6 Replies Latest reply on Oct 2, 2016 2:36 PM by rob day

    35 Negatives scanned at 3200 will not open into InDesign properly

    pattiw65809694

      Adobe Tech could not solve this and said In Design only accepts images of 72ppi or so.  Anyone have an idea?  I tried to place a scanned negative of 3200 dpi (saved as TIFF)  into INDesign but it will not expand. With an Epson 600V i also tried scanning at 3200 AND  choosing "target size" 8 x 10 does not yield an image larger than the actual size of the 35 mm negative.  (I believe target size and ppi choices are two ways to achieve the same thing?)  I have no issues dropping these images into Photoshop Elements (after expanding them) and wonder why In Design will not accept? 

        • 1. Re: 35 Negatives scanned at 3200 will not open into InDesign properly
          Derek Cross Level 6

          "Adobe Tech could not solve this and said InDesign only accepts images of 72ppi or so". This is clearly wrong information!

           

          Which version of InDesign and OS do you have?

           

          Are you Placing your images in InDesign and what do you mean by "expand"?

          1 person found this helpful
          • 2. Re: 35 Negatives scanned at 3200 will not open into InDesign properly
            pattiw65809694 Level 1

            I mean that the  images can not be clicked on or dragged to expand to a full size ( as per the common tutorial two methods)  I think i am finding a workaround now which includes choosing transform(double click) and then choosing to Scale it to a larger size.  i also needed to switch to display performance and have had some success using Object in menu and using Fittings to choose scaling to content, etc.   Not sure if i am distorting images at this point in time, but think i can probably sort that out.  There may be an easier way to rescale these images.

            • 3. Re: 35 Negatives scanned at 3200 will not open into InDesign properly
              pattiw65809694 Level 1

              oh, i am trying InDesign 2015 and trying to sort out if it is better to make a custom book in this software vs. photoshop elements which seems limited to a legal size spread.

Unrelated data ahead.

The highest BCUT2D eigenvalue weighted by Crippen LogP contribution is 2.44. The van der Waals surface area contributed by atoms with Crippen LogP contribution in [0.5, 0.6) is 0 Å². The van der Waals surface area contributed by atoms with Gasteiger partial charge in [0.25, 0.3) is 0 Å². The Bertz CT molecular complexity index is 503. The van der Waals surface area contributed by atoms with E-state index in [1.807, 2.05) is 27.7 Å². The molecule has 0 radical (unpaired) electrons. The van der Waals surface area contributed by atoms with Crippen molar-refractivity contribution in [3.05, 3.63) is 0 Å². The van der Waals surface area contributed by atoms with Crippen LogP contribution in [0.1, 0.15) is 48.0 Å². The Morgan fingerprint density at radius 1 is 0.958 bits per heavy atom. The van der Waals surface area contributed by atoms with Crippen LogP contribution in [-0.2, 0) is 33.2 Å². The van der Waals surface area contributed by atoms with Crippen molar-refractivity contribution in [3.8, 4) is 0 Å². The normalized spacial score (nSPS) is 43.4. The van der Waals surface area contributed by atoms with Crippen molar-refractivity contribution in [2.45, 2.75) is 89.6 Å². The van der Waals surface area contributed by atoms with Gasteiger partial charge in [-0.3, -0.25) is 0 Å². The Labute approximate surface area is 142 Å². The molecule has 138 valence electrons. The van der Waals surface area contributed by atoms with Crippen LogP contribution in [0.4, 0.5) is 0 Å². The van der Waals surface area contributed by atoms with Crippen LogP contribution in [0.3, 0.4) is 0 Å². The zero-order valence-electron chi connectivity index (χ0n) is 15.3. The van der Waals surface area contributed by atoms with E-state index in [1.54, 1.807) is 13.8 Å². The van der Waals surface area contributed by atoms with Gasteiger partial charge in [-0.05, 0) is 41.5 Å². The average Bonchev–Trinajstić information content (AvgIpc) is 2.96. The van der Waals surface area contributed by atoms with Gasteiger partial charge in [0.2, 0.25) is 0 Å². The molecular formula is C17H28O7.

• 5. Re: 35 Negatives scanned at 3200 will not open into InDesign properly
                Derek Cross Level 6

                It's better to make a book with InDesign, that's what it's designed for. You optimise your images in Photoshop, or a similar photo editing application, place them in InDesign and add your text. But it's a professional program with a steep learning curve. If you want to produce (say) a few copies of a photo book for friends and family it might be better to use PS Elements and a photo bureau like Blurb or Photobox.

                 

                By the way there are several ways of Placing an image in InDesign. Have a look at Object > Fitting.

                 

                If you're going to continue with InDesign take a course such as the online videos from Lynda.com or books like Classroom in a Book and InDesign QuickStart Guide.

                 

                And, of course, ask specific questions on this friendly forum!

                1 person found this helpful
                • 6. Re: 35 Negatives scanned at 3200 will not open into InDesign properly
                  rob day Adobe Community Professional & MVP

                  choosing "target size" 8 x 10 does not yield an image larger than the actual size of the 35 mm negative.

                  It sounds like your scanner software is saving the negative scan's output as its physical dimensions at 3200ppi, which is typical.

                   

                  By default when you place an image on an InDesign page it places at 100% of its output (print) size. So if I set my rulers to millimeters you can see the initial placement of this 35mm scan is roughly 24x35 mm. Its scale is 100% and both its Actual resolution and Effective Resolution (the scaled resolution) is 3200ppi:

                   

                  Screen Shot 2016-10-02 at 5.03.26 PM.png

                   

                   

                  If I change my rulers to inches and scale the scan up to 7.3"x11" or 777%, you can see the Actual Resolution is still 3200ppi, but the Effective Resolution is the scaled 412ppi (the pixels are now 777% larger). The 412ppi output resolution is still plenty of resolution for book printing, so there's no need to use Photoshop or Photoshop Elements to do the same scaling in advance. You just have to pay attention to the effective resolution in the Links or Info panels as you scale high res film scans.

                   

                   

                  Screen Shot 2016-10-02 at 5.18.47 PM.png

                  1 person found this helpful